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AMD chief salutes standard PC chips

CEO Hector Ruiz tells a TechXNY crowd that the use of standard components--such as its chips--will usher in computers that are smaller but more powerful.

NEW YORK--Advanced Micro Devices CEO Hector Ruiz is predicting that the use of standard components--such as its chips--will usher in computers that are smaller but more powerful.

Using standard parts will allow PC manufacturers to boost computing power and to lower both upfront prices and lifetime maintenance costs, AMD CEO Hector Ruiz said during a keynote speech at the TechXNY conference here.

In his speech Wednesday, Ruiz echoed remarks made the day before by Dell President Kevin Rollins, even though Dell does not use AMD chips. Their companies appear to agree that despite the computer industry's maturity, it will continue to turn out innovative products. That's because PC makers have access to a wide range of standard components, from which they can build high-performance computers, both company chiefs said.

Like Rollins, Ruiz said that adopting products built with standard components can help save companies money, because the purchase price of such gear is often lower and software more readily available, when compared with machines made from custom parts.

Chips such as AMD's Opteron server processor can be useful to businesses, because they allow servers to run the same basic software as other PCs and even as some handheld devices, Ruiz said.

The 64-bit Opteron and other AMD processors are adaptable like this because they are based on the x86 architecture. The x86 architecture is the basic design used to build processors for millions of PCs, servers and other computing devices. AMD chose to use the x86 architecture for its transition to 64-bit servers and desktop PCs, whereas its chief competitor, Intel, used a new architecture for its 64-bit server chip, the Itanium.

In the future, AMD will also use the x86 architecture in chips for smaller handheld devices, Ruiz said in a separate interview Wednesday.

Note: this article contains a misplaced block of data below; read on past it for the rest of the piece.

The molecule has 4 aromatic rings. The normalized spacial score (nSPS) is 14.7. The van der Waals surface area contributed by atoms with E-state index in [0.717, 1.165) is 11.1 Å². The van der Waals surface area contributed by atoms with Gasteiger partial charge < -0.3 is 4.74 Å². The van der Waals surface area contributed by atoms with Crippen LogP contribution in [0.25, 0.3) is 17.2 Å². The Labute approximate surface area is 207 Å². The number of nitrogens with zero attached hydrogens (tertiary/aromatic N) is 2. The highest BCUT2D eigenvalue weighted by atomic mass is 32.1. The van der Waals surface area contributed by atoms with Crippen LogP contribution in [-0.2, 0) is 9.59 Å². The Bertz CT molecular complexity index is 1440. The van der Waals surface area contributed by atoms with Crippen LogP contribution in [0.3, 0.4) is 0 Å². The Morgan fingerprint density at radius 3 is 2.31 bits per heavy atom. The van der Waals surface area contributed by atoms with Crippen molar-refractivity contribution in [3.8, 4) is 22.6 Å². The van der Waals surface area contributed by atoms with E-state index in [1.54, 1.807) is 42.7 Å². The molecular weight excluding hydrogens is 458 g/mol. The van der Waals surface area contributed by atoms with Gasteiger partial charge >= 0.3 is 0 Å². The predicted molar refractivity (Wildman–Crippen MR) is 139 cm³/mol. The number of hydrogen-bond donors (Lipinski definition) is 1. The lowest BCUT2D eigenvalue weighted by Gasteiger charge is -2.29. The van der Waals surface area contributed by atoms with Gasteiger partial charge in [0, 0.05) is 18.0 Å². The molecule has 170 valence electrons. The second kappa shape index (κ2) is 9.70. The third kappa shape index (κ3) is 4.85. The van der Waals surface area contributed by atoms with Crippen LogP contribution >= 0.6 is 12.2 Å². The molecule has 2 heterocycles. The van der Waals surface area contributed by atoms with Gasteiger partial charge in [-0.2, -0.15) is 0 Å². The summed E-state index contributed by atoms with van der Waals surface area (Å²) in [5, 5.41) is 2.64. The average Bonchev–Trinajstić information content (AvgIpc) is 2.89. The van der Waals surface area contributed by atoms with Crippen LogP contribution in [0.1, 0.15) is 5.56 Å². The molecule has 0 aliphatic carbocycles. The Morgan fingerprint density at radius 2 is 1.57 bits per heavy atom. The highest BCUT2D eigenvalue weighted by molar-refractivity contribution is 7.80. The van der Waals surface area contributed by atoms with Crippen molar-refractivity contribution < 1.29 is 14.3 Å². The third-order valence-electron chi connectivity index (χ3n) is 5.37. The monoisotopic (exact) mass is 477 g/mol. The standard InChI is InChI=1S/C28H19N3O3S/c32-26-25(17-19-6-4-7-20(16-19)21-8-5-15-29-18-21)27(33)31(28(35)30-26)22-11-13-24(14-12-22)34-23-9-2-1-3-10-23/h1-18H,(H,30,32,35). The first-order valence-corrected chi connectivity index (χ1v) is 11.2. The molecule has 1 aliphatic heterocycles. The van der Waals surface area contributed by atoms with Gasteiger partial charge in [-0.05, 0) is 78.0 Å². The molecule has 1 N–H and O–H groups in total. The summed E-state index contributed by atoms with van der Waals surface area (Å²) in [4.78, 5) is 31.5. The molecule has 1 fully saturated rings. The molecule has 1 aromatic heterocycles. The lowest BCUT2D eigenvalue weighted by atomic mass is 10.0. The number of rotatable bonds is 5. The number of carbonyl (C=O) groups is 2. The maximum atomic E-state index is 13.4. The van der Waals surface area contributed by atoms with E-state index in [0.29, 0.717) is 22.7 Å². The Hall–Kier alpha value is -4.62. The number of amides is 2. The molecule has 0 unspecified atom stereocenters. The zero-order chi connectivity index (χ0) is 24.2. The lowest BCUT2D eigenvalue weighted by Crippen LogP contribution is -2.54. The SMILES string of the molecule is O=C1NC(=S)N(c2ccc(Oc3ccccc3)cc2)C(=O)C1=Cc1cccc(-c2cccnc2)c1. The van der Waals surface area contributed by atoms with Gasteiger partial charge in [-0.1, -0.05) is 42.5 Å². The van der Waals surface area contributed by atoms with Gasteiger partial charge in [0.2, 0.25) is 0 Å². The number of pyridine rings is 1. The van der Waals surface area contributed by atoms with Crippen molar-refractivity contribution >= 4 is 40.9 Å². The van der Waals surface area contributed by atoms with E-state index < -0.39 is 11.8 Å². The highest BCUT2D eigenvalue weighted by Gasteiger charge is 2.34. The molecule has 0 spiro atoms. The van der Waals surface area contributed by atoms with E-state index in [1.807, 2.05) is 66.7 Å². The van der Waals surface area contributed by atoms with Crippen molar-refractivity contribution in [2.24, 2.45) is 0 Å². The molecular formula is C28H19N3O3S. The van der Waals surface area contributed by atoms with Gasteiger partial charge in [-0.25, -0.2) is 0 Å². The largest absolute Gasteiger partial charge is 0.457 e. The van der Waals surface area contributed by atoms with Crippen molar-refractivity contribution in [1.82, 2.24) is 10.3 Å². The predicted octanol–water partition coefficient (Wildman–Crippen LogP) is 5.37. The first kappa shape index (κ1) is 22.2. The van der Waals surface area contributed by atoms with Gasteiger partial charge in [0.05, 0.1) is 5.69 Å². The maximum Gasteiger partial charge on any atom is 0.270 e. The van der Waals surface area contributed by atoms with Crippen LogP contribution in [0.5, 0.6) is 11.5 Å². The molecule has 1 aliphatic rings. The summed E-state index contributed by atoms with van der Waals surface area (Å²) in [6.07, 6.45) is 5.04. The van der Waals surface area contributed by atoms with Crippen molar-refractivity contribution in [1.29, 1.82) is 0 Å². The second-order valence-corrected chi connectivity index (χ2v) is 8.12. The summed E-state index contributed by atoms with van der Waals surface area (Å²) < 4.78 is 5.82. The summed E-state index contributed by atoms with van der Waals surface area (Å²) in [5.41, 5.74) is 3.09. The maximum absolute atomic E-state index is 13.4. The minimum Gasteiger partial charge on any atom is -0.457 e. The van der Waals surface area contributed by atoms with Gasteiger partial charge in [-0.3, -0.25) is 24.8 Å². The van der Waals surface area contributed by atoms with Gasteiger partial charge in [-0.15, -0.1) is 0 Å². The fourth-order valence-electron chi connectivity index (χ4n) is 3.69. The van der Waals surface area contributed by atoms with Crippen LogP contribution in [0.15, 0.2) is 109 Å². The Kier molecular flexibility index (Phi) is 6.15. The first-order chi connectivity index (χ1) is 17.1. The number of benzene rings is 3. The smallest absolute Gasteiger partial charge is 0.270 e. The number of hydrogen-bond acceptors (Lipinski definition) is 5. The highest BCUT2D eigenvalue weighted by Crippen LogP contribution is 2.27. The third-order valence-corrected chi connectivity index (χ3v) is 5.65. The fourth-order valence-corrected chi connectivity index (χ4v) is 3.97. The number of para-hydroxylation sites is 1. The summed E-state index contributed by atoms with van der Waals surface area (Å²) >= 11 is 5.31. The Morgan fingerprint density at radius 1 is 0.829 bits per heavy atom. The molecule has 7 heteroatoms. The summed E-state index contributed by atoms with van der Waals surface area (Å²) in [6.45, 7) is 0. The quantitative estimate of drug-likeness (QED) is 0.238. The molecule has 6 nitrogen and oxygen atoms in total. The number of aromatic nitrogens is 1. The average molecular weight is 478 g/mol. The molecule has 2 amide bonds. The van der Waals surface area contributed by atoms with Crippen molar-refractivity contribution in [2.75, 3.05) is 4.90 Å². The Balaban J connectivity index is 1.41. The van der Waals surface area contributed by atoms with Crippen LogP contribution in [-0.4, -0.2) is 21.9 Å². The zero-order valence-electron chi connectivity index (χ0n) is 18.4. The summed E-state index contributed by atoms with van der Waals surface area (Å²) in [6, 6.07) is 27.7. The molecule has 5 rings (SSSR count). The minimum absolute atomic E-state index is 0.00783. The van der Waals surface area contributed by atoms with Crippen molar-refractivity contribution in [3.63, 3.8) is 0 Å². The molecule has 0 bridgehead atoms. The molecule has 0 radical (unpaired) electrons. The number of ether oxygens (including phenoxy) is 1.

Ruiz touted what he said are Opteron's primary advantages over competitors. For example, while Opteron-based machines can operate in 64-bit mode, which helps boost performance by allowing a server to use more memory, they are also still compatible with 32-bit software, he said. Many operating systems have made the jump to working with 64-bit computers, but most application software has not yet been converted. With Opteron-based servers, a 64-bit operating system can be used, and 32-bit applications will still work. That can help companies avoiding the hidden cost of needing to immediately upgrade that software, he said.

Today the server, tomorrow the world
But servers aren't the only direction AMD's new chips are headed in. Next week, the PC maker will unveil its Athlon64, a desktop and notebook processor that is similar in operation to the Opteron chip.

Ruiz highlighted a minute handheld device from start-up Tiqit. Using an AMD processor, the handheld can run a full-size copy of Microsoft's Windows XP operating system. The Tiqit device shows that while computers can range widely in size and performance, they can all run similar x86 processors and software, Ruiz said.

"We see the x86 instruction set as the foundation for powering computing solutions across every level of the enterprise, from servers to desktops to handhelds and every device in-between," Ruiz said.

Keeping with its theme, AMD announced that H&R Block will purchase at least 15,000 and as many as 20,000 Hewlett-Packard Compaq d325 Business Desktop PC, which contains the chipmaker's Athlon XP processor. The Santa Clara, Calif.-based chipmaker said H&R Block chose the HP d325 because it was easier to manage the way software was updated on the desktop.

"This afternoon, I think it's fair to say you have seen everything you need to know to realize that we can be a reliable supplier of critical technology," Ruiz said. "Now is the time to consider AMD."